Blogger’s Note: This is the latest in a collection of daily posts outlining my journey to the Sacred Heart over the past year or more. See an overview and links to past posts here.
The weekend after my conversation with my spiritual director, we were house- and dog-sitting for our extended family, the Engels, while they headed to Virginia for their eldest’s Seton Home Study School graduation. They live on Maple Lake, so taking care of their black lab, Dusty, is like a mini-vacation for us (and an absolute blast for Bruno).
I couldn’t wait to get there with the family, to wake to the sound of loons on the lake and the peace that pervades that house, and to enjoy some down time with my family. I had it all planned out—we would head over after our Poland reunion Friday night and stay to have supper with the Engel clan when they returned home on Memorial Day evening (their idea). So I was dismayed when, earlier in the week, Jodi began to express that she would rather go later and get some work done around the house.
My solution? I asked her to make a list of what she wanted done and told the kids we had work to do during the week so we could all go to the lake on Friday.
It was a busy week, however, and the list was not forthcoming. I grew frustrated, until one morning during prayer it occurred to me: Perhaps it’s not so much that my bride wants certain things done, but that she just wants some down time at home. I messaged her that morning to propose that we get as much done as we could before Friday night, but that I take the kids to the lake that night, and she could come on Saturday, whenever she was ready. Her response was joyful and relieved—she hadn’t realized how much she just wanted to relax at home before heading over, but that sounded great.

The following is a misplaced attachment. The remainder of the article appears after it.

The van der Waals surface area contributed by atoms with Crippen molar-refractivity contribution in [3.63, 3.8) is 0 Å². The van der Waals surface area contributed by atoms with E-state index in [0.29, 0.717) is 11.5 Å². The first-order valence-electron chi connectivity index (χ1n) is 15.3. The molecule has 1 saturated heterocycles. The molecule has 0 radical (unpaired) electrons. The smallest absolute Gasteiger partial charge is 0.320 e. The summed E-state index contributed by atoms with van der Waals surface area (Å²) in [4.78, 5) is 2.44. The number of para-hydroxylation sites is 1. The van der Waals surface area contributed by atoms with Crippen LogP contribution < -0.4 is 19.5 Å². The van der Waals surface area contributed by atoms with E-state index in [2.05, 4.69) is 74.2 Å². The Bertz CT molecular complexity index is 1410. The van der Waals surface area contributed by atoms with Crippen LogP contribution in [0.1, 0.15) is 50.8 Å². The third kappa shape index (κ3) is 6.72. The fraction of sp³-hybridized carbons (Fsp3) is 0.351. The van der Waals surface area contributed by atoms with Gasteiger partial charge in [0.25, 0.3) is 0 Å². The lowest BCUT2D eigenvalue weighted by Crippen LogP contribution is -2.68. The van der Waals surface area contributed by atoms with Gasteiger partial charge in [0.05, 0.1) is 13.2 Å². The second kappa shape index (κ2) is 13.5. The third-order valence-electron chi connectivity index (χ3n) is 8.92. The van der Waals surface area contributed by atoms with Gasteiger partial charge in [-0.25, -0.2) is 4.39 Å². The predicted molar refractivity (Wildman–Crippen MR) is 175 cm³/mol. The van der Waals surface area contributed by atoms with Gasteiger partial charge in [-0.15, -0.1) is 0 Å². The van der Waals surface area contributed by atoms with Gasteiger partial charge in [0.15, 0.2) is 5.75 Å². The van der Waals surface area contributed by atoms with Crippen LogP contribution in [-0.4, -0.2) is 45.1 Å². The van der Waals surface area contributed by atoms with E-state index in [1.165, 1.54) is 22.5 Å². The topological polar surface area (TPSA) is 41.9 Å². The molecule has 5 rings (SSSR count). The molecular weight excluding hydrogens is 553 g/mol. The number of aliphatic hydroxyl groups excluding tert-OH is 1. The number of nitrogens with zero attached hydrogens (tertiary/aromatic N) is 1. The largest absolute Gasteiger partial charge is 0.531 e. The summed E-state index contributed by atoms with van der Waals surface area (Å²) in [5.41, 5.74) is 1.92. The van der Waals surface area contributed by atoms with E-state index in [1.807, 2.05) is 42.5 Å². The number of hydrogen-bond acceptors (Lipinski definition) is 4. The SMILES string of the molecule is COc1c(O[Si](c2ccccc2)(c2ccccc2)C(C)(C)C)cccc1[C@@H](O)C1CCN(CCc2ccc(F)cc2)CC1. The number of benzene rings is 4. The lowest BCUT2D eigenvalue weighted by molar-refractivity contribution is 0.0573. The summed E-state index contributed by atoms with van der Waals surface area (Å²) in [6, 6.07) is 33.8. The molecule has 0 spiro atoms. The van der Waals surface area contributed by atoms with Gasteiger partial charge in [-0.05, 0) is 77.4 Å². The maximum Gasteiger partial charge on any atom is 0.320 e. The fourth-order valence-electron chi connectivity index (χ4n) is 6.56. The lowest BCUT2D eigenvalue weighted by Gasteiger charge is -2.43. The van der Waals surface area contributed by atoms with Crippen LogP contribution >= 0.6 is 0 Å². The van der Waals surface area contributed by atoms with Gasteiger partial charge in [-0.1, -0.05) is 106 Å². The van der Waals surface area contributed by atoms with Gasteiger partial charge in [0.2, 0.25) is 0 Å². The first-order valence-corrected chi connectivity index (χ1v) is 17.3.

I was pleased with myself for figuring out how to make a small sacrifice to my plans in order to love her better.
As word of this new plan spread to our children, it became apparent that some of them might rather wait until Saturday, too. I was disappointed to hear that, but figured I would take whichever ones were ready Friday night, and the rest would come Saturday with Jodi. We would still have much of Saturday and all of Sunday and Monday together.
Typical to a family with multiple teenagers, by the time Thursday rolled around, it sounded like most (maybe all) of the kids would be waiting until Saturday, and that it might be afternoon before they came out. I bit my tongue…until Emma approached Jodi and I with the prospect that she and a group of classmates had a project to work on together, and Sunday afternoon was the only time that would work for the others. She asked if she could get a ride back into town Sunday afternoon for a few hours—and I lost it.
I explained in shaking voice and excruciating detail that I had been looking forward to this family time for weeks; that we have limited summers and weekends left with our kids; and that I had asked in the past that when we have family plans, we not schedule things against them. I asked why, when other dates don’t work for teens in other families, is the assumption that we can change our plans—and answered, “Because it’s just Dad.”
I was hurt and angry. I went outside, then poked my head back in and told Jodi I would like to talk with her. God bless her, she came outside. God forgive me, I unloaded. I told her Emma was not to blame for not taking family plans seriously—she was. I told my bride that she always finds ways to accommodate everyone’s plans and needs except mine—“Because it’s just Dad.”
I was hurt, and I lashed out to hurt her. So much for figuring out how to love her better.
A chill peace settled on the house after that last conversation. I expressed my intent to leave Friday night as planned and stay at the lake with the dogs until Monday evening. Everyone else could come and go as they pleased. Our Poland reunion on Friday was lovely, and just after, I drove out to the lake, praying as I went for God’s mercy, Jodi’s forgiveness, and my own understanding and healing.
God has His reasons for all He does. He wanted me alone at the lake, to exercise (or exorcise) my heart. More on that tomorrow.